Greenpeace entangled between whale and Japanese whaling vessel
After letting go of the harpoon line, Considine floated in the blood soaked ocean near the whale while the inflatable came round. He was dragged onboard, thankful for his survival suit which provides heat insulation and buoyancy.
Many whales hit by the harpoon can take several minutes to die, and Greenpeace has filmed whales that have taken more than half an hour to die after being harpooned.
Later Texas Joe Constantine described the incident: "We were out defending the whales. We have been out there for about an hour. I was driving our boat and we were in a good position and the whaler fired its harpoon," said Mr Constantine. "All of a sudden the harpoon line came down on us trapping us between the whale and the catcher. The line came tight at that point and threw me from the boat into the water. It was a few minutes before our boat was able to come over and pick me up out of the water."
Shane Rattenbury from the Arctic Sunrise said: "They had been running the gauntlet between the whale and the harpoon, using themselves as a shield, when suddenly the harpoon was fired over the top of the boat. It struck the whale and fortunately it died immediately. We have seen some kills that go on for a long time, with the whale thrashing about, in which case the whole boat would have capsized. The harpoon cord lay across the inflatable vessel." There was no movement for a few seconds by the whalers or the activists. "I think we were all just stunned by how near a miss it was." he said.
Shielding the whales from inflatables has proven a mixed success. Many whales escape the harpoon, but eventually the catcher ship chases a whale, runs it into exhaustion, and kills it despite the efforts of the activists. Shane Rattenbury said the tactics had been successful to a large extent in hindering the numbers of whales killed "It's not the perfect tactic, but nothing was ever going to be. We're doing our best down here but this hunt is not going to be entirely stopped by us being on the water. We need governments to bring pressure to bear on Japan and companies that run the whaling fleet to decide not to do it any more."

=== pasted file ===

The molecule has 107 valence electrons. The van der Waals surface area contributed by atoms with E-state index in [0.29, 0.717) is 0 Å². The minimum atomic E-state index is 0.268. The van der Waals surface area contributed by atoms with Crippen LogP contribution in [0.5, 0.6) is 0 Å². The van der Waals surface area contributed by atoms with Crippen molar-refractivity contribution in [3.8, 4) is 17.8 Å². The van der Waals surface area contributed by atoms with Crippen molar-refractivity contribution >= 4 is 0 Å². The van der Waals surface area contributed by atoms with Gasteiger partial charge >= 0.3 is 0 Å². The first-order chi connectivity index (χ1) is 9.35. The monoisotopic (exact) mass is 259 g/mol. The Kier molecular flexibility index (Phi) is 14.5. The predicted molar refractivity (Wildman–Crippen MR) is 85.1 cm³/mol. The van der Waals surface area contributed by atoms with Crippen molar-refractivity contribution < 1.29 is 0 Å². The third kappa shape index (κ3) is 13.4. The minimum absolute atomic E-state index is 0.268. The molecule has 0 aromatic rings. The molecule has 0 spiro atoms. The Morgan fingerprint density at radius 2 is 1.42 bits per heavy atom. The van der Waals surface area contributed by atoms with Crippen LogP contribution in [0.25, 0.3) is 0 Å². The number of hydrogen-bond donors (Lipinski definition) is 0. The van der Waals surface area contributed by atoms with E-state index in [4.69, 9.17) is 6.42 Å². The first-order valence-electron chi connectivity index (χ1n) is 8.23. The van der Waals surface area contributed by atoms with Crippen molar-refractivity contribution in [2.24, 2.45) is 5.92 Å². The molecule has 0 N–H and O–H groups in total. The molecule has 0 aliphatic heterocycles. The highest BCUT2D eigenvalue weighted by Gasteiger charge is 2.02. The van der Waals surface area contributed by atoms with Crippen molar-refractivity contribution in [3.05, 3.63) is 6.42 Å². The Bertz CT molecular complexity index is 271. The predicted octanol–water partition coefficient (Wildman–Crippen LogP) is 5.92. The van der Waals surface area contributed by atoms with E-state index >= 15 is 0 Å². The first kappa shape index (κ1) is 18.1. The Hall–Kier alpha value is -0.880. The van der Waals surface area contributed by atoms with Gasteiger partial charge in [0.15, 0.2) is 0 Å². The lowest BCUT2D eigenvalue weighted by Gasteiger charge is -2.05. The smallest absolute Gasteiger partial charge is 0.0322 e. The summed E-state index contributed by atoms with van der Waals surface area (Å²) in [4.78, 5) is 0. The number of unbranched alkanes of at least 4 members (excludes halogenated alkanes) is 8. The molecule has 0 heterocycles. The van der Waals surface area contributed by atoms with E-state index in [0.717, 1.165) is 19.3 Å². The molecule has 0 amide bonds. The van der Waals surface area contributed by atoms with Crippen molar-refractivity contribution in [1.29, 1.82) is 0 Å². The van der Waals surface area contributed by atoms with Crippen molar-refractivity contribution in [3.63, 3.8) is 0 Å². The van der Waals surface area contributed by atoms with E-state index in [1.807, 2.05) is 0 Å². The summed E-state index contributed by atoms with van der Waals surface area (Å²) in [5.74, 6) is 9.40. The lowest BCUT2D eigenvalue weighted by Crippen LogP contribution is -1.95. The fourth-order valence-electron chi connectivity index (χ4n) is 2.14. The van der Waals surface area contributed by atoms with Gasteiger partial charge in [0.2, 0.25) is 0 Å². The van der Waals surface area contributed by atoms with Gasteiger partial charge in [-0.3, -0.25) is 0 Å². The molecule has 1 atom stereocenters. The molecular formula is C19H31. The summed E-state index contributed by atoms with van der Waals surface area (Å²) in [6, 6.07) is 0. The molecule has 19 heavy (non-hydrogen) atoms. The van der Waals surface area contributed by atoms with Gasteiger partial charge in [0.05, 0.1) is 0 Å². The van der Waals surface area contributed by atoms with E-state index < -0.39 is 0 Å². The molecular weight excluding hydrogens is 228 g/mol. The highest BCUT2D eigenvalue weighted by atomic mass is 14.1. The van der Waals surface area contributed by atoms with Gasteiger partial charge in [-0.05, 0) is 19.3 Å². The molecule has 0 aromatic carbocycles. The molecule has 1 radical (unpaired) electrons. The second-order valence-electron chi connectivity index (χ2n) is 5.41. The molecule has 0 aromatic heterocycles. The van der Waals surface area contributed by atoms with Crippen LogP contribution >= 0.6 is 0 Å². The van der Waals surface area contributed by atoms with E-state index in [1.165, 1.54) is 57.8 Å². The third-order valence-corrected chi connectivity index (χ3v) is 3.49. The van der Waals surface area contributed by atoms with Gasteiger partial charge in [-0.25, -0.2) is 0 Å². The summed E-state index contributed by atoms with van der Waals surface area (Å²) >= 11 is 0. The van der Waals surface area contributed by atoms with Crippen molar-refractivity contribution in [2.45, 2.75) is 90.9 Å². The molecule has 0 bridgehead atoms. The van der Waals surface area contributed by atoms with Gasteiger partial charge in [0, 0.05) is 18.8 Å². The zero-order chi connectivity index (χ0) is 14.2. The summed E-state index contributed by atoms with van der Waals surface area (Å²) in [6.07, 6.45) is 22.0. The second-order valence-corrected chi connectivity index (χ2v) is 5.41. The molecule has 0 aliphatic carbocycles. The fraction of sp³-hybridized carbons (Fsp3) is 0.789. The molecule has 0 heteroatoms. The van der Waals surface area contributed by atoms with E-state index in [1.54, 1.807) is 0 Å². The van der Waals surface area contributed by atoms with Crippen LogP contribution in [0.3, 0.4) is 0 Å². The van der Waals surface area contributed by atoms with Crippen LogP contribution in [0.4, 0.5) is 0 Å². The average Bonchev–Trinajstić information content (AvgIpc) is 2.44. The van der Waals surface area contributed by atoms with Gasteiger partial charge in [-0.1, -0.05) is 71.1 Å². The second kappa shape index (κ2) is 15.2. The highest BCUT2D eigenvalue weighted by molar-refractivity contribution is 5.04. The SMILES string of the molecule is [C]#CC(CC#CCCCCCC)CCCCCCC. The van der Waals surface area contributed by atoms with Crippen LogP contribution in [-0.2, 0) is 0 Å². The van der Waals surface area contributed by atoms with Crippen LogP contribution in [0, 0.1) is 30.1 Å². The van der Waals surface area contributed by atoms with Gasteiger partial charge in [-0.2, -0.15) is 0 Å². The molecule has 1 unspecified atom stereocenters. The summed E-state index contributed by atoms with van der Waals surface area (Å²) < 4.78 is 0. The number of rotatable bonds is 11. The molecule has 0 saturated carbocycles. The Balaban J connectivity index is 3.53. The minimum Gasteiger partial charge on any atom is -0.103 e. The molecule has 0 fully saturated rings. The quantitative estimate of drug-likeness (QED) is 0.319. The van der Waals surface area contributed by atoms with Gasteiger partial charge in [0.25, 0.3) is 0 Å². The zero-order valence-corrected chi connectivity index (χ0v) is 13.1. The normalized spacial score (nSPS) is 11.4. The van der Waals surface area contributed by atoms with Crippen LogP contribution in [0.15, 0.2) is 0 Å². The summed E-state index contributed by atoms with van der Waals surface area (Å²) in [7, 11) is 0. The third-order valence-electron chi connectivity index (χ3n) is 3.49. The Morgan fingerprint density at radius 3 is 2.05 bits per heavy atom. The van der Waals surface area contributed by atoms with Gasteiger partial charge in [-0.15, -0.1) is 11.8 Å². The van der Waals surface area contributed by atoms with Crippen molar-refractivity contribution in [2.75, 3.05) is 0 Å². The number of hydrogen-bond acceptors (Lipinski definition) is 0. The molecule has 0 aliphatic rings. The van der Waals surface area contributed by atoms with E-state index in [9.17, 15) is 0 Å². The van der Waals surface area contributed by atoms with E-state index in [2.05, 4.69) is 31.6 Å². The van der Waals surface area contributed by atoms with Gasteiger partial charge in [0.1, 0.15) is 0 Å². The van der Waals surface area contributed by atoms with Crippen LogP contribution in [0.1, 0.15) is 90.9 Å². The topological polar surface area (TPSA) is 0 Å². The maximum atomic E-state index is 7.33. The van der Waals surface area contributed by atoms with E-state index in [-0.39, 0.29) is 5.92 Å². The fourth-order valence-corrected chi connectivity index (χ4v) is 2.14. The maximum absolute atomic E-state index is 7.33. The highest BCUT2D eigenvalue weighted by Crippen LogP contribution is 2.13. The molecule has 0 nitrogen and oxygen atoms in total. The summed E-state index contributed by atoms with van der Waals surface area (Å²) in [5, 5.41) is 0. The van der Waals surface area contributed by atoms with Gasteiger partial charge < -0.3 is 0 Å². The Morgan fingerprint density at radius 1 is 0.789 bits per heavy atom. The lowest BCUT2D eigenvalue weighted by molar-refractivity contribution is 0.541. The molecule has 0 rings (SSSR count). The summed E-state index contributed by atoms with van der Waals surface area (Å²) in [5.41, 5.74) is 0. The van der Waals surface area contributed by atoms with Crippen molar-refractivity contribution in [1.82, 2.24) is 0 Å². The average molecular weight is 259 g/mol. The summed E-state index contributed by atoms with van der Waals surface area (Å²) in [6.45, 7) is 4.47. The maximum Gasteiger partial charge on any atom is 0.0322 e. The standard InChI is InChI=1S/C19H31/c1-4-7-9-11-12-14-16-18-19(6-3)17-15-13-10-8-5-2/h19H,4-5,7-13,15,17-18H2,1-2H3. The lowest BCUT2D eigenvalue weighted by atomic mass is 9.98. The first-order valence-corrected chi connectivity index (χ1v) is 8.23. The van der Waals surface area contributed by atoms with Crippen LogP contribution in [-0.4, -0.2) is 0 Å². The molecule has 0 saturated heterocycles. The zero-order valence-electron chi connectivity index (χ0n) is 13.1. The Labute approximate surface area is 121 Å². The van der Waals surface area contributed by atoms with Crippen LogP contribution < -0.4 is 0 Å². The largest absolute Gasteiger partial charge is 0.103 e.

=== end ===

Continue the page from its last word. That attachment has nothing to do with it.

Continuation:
"Before this happened, we had prevented them from killing this whale for about an hour," Mr Rattenbury said. "Tensions have been rising the last few weeks and the fleet is frustrated at not getting clear shots at their targets. Yesterday took it to a new level. We are very concerned about that."
Institute of Cetacean Research (ICR) Director General Dr. Hiroshi Hatanaka accused Greenpeace of "dangerous risks to maintain media interest." He said "Our harpooner had a clear shot and took it. The strike was perfect and the whale was
killed instantly. The fact that the rope fell onto their inflatable and one of the activists fell into the water is entirely their fault. We are also concerned that they tried to cut the line because it makes it more dangerous for them."
Greenpeace Australia CEO, Steve Shallhorn, said the incident highlighted the need for more pressure on the Japanese government to recall their whaling fleet: “It's way past time for John Howard and the world's anti-whaling nations to demand that Japan gets its whaling fleet out of the Southern Ocean whale sanctuary. Greenpeace will keep up our intervention, but it will take strong international pressure to make Japan honour the International Whaling Commission ban on whaling in this sanctuary.”